It Gives Direction to My Preaching and Our Church’s Worship
As a pastor, the church calendar also helps me decide what to preach week after week. In Bible college, I was frequently warned that, in the weekly grind of ministry, there would be times when this is difficult. Some pastors spend hours of their allotted preparation time just trying to get settled on a text or topic. While preaching through books of the Bible is the heart of my pulpit ministry, the church calendar provides some basic direction to my preaching. If I’m not preaching through a book, there’s not a special day on the calendar, or I don’t feel led by the Spirit to something specific, I default to preaching on one of the passages from the lectionary. This helps to ensure balance in my preaching and forces me to study and explain passages that I would otherwise neglect.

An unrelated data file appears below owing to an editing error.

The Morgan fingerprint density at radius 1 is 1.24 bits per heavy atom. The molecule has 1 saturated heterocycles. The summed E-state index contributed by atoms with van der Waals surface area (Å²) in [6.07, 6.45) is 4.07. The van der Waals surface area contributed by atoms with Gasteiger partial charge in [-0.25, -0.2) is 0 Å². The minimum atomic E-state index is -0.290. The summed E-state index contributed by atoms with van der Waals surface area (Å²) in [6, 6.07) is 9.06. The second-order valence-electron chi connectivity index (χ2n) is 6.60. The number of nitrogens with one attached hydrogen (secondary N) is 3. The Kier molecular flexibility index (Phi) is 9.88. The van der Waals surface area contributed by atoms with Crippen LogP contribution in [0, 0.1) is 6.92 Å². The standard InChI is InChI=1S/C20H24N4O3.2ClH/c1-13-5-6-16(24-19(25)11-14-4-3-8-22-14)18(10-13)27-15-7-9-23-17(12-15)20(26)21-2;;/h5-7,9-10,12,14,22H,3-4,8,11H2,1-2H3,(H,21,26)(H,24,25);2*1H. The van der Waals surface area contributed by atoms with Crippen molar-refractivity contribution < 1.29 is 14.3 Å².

The calendar likewise gives direction to our church’s worship. There are songs we would never sing and prayers we would never pray if not prompted by the days and seasons of the church calendar.
It’s Enjoyable for Me, My Family, and My Church
Finally, for what it’s worth, I love the church calendar because it’s enjoyable. One can find godly joy in decorating the church for the various seasons: changing the overlays from purple to white to green to red, hanging banners with beautiful Christian symbolism, and so on. My wife Lexi and I are also beginning to collect decorations for our home. Our wish list includes palm leaf placemats for Palm Sunday, dove ornaments for Pentecost, an antique Advent calendar, an Epiphany star, and so on. These are beautiful traditions to pass on to children and serve as annual reminders of what we believe and cherish as Christians.